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  • Introduction to Focus:The ’60s at 50: New Traditions
  • Charles B. Harris (bio)

Although unable to contribute to this two-part focus, John Barth sent me the following anecdote about the “tumultuous Sixties”:

During yet another student sit-in at the State University of New York at Buffalo, where I was teaching at the time, a student protest-leader with a megaphone declaring to the crowd, ‘What we need on this campus are all new traditions!’ And a cynical colleague muttering to me, ‘The voice of the Oxymoron.’

What Barth calls the American High-Sixties is best seen as a cultural rather than a chronological decade, running roughly from the assassination of JFK in November 1963 through the resignation of Richard Nixon in August 1974. A watershed, the ’60s produced revolutionary changes in a range of areas, from literature and the other arts to science and technology to politics to popular culture to our general social mores. The ground shook. Much changed. And, from the perspective of half-a-century, those changes, oxymoronic as it may seem, look very much like the beginnings of new traditions.

Yet, paradoxically (if not oxymoronically), most of those new traditions were themselves rooted in earlier traditions, which they extended, revised, and partially fulfilled. Take postmodern fiction, for example, the main, though not exclusive, focus of this focus. Among many readers and reviewers, its become fashionable to regard realistic fiction—itself an innovation in the mid-19th century—as normative, with all departures from that putative norm dismissed as “nontraditional” or “experimental.” Indeed, it is often thought—and taught—that the novel was born in the 18th century and that it quickly formed what critic F. R. Leavis termed “The Great Tradition,” from which all deviations, however interesting, are “unconventional” and ephemeral perforce.

But the novel, broadly defined, as Steven Moore demonstrates in The Novel: An Alternative History (2010), has been around at least since the 4th century BCE. More to the point, its primary—one may say, its defining—trait has always been its elasticity. Postmodern fiction, Moore concludes, doesn’t “so much make radical departures from the genre…as recover features that were dropped centuries ago in favor of more mainstream narratives.” Or, to use Brain McHale’s formulation in his seminal study Postmodernist Fiction (1987), features that are “dominant” in modernist fiction (epistemological concerns) and realistic fiction (mimesis) become “backgrounded” in postmodern fiction, as ontological concerns (Oedipa Maas’s question, “Shall I project a world?”) become foregrounded. Such displacements, despite the consternation they cause among some contemporary critics and readers, draw on traditions as venerable as the ones they displace.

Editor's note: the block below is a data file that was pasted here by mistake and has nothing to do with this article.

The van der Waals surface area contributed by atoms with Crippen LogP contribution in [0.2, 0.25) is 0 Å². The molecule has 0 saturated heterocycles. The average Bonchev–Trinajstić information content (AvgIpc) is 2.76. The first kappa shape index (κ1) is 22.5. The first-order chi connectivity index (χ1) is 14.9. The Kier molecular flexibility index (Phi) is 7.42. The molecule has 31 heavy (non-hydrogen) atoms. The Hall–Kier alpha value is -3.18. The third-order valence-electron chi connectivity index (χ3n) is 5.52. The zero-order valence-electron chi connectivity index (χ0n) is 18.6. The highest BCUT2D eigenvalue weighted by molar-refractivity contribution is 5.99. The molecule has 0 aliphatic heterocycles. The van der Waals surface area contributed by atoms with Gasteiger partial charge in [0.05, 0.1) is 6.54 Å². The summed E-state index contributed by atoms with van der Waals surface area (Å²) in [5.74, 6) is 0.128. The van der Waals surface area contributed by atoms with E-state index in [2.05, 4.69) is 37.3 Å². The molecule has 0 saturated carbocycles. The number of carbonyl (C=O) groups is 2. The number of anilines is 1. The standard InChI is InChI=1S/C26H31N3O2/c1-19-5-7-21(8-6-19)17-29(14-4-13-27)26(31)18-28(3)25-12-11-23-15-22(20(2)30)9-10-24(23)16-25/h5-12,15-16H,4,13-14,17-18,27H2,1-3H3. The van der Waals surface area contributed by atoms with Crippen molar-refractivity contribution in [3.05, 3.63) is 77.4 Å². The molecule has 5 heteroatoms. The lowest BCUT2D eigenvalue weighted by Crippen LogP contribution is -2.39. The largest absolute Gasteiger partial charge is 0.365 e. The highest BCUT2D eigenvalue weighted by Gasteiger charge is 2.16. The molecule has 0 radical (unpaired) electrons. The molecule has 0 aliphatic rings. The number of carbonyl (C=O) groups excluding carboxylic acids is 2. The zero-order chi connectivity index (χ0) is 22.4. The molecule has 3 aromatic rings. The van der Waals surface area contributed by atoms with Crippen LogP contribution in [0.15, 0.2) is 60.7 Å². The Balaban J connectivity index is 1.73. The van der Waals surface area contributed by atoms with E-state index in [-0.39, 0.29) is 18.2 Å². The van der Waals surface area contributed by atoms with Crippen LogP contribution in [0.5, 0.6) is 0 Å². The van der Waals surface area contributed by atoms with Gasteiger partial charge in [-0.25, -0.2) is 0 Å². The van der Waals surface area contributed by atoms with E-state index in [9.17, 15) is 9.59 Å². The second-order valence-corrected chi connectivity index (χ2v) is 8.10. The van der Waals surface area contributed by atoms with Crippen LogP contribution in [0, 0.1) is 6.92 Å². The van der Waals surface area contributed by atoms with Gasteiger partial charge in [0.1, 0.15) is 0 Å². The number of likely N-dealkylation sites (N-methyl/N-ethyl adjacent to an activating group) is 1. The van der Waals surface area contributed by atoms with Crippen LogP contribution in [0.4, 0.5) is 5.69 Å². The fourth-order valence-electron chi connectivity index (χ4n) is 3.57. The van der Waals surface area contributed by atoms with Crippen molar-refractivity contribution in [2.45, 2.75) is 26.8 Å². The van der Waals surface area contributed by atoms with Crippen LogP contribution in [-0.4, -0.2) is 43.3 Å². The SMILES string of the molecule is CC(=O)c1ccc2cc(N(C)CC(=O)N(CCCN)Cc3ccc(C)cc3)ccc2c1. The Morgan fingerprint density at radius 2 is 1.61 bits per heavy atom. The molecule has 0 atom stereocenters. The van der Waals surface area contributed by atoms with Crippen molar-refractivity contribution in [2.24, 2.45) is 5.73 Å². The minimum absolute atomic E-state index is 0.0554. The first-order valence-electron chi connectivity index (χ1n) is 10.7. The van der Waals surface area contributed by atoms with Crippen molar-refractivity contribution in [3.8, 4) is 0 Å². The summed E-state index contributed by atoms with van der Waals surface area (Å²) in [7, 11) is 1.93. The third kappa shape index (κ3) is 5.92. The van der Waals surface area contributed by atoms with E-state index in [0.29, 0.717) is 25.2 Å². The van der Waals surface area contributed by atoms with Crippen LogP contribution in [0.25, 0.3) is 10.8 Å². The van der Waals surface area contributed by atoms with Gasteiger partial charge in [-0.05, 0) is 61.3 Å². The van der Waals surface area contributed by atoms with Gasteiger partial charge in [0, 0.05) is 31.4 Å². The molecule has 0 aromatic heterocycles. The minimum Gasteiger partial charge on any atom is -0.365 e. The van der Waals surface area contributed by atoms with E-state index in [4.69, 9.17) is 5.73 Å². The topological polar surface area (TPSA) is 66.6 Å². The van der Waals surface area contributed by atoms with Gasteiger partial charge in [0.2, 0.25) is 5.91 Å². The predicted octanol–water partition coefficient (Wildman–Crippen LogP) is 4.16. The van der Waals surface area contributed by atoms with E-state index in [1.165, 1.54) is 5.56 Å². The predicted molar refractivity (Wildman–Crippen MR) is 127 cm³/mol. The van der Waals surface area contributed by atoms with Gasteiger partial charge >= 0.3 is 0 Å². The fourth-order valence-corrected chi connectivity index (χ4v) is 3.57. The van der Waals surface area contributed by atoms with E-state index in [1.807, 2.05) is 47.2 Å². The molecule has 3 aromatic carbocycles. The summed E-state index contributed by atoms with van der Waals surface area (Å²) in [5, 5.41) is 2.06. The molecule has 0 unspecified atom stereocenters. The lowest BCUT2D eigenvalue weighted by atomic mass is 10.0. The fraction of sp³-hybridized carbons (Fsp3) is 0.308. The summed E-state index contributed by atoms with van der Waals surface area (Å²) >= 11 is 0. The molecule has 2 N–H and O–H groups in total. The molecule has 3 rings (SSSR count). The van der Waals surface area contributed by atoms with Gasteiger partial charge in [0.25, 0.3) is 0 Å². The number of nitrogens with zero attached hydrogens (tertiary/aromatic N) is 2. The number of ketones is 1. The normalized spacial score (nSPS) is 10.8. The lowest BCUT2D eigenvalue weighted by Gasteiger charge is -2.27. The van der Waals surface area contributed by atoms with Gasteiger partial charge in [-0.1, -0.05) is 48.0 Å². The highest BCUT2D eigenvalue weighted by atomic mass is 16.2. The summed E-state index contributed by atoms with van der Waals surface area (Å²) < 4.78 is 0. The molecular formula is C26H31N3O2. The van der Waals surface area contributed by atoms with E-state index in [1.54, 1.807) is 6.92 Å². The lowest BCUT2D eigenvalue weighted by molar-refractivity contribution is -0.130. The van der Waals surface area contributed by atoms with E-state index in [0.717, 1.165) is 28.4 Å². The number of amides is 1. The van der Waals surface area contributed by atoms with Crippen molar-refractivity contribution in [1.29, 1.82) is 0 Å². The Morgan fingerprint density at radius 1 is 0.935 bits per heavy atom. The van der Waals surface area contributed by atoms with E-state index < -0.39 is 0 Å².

In this sense, the ’60s generation—Acker, Barth, Barthelme, Coover, DeLillo, Elkin, Federman, Gaddis, Gass, Hawkes, Heller, McElroy, Pynchon, Reed, Sorrentino, Sukenick, Vonnegut, et al.—gave us something simultaneously new and traditional, preserving and extending the anarchistic strain in what ABR founder Ron Sukenick called The Rival Tradition. Indeed, Barth, whom many regard as the face of ’60s postmodernism, lists among his key influences Homer (8th century BCE), 1,001 Nights (8th century), the kathasaritsagara (1070), Decameron (1352), and Don Quixote (1605), as well as the more “recent” Tristram Shandy (1759–67) and Adventures of Huckleberry Finn (1885). Thus, Curtis White’s proclamation in his focus essay that postmodernism commenced in 1795 and McHale’s playfully serious contention in his Part II focus essay that ’60s postmodern fiction may (or may not) have begun in 1966 and Robert Coover’s observation in his essay that, since serious art continually carves the mainstream’s new directions, the ’60s are always happening now, are neither contradictory nor oxymoronic but, given the novel’s persistent novelty (its name, Moore reminds us, derives from the Latin novus, “new” or “extraordinary”), are equally plausible.

Of course, talk of postmodernists in generational terms can be misleading, since it seems to relegate ’60s innovations—and innovators—to the past. Frequent reports in the mainstream review media about the death of ’60s postmodernism are greatly exaggerated, however. While many ’60s postmodernists are no longer with us, those who are remain remarkably productive. In the last year, we’ve seen new books from William Gass, Coover, James McElroy, Thomas Pynchon, and...


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